Boyle described how not a negative thing could really be said about Zhang, citing how motivated Zhang was for school and how Zhang wrote down many optimistic quotes in the journal she had.

Shi referenced that one of the most challenging parts of creating the documentary was the fact that the documentary would tell a sad story. In addition, others had to be convinced that Zhang’s story was an important one worth telling, and once the process of creating the documentary started, Shi also had to consider how much of the actual crime to include.

While a key goal of the documentary was to provide a holistic picture of who Yingying was and how much her life impacted others, Shi wanted to spark a conversation focused on international students, dispelling stereotypes that surround them and increasing support and safety for them as they get acquainted with the United States.

“I’m just hoping that the universities can really think about how they can better support international students, their life in the U.S. and also specifically think about campus safety,” Shi said. “I think that’s another thing we thought about in terms of what kind of impact we want to create after the film was released.”

Shi discussed the stereotypes surrounding not only international students but also Asian and Asian American women.

“I feel like, in mainstream culture, again people still have a sort of stereotype of Asian women,” Shi said. “Even in mainstream media, when we see an Asian woman, we don’t really see that person as someone who has power.”

After the documentary was released, Shi even had conversations with other filmmakers that focused on the representations of Asians and Asian-Americans in media. Shi further explained that Asian and Asian American women are often seen in more supportive, passive roles.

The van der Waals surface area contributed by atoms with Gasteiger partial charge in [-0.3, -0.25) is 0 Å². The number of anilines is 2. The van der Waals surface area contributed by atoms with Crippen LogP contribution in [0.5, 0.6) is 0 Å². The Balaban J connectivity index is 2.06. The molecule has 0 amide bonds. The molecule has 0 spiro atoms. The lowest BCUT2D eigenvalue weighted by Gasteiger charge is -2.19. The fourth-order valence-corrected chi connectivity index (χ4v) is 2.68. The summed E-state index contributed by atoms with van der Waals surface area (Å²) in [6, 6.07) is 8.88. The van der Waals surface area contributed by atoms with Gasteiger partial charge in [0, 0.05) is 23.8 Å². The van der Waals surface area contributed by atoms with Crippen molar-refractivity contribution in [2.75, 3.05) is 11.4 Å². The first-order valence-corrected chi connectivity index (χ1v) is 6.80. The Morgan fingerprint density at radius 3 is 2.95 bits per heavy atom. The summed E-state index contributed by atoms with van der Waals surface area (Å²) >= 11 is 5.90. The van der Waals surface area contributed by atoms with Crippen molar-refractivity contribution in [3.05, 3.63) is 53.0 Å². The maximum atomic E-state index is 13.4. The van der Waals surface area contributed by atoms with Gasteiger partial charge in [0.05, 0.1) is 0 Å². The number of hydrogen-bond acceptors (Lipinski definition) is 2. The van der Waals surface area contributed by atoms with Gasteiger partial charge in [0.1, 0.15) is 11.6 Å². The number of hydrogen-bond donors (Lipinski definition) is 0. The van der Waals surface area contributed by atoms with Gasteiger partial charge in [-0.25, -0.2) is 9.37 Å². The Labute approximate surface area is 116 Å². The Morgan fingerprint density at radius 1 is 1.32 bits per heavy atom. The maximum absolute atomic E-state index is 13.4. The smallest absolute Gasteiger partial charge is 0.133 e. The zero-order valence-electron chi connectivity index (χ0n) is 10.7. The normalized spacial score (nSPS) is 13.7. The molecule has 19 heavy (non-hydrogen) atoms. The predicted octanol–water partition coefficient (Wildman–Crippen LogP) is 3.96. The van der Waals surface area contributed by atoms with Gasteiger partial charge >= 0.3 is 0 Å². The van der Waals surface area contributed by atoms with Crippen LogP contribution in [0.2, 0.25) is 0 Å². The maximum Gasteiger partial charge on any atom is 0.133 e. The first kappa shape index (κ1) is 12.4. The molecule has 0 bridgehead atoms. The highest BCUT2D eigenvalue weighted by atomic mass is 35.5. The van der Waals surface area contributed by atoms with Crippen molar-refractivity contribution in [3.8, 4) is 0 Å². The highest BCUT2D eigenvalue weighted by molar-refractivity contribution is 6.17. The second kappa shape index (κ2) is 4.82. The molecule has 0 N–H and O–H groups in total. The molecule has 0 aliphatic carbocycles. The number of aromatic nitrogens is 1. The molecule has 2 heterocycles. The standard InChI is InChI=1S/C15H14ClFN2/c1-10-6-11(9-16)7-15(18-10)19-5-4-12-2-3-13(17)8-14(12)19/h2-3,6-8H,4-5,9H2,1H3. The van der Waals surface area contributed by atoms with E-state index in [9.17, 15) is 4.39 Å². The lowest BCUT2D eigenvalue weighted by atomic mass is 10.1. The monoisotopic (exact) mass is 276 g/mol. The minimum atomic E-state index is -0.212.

Shi even emphasized how Zhang broke away from stereotypes surrounding Asian and Asian American women, highlighting the inaccuracy that accompanies these stereotypes.

“She was such a powerful woman,” Shi said. “It’s exactly the opposite to the stereotype that a lot of people had about Asian women, so I think that’s why we really wanted to highlight her (and) introduce her to the audience.”

According to Shi, the timing of the documentary’s release was also appropriate and important since the cultural and political climate of the nation during the release involved much hate and discrimination against Asian-American populations.

“I think we released the film in a perfect time because we released the film in 2020, and that was the time during a very strong anti-Asian sentiment and also COVID-19,” Shi said. “I think we just really need a film to really show who we are … It’s really helpful to create a kind of neutral understanding and to reduce misunderstanding of Asian women.”

When reflecting on how Zhang and other victims of similar types of violence can continue to be remembered and honored, Shi discussed how news coverage focused on minorities and people of color needs to improve through better accuracy in reporting their names and through restructuring the way the narratives are told.

According to Shi, the restructuring happens when more personal stories are told, highlighting how individuals would not know much about who Yingying was as an individual if they didn’t’ hear her or her family’s personal stories.

Shi added that sometimes the personal stories involve learning from tragedy and, ultimately, remembering that these personal stories help remind others that these victims had lives of their own.

“Doing news coverage, telling the story again after almost five years — it’s still something good,” Shi said. “We are (remembering) her and honoring her life.”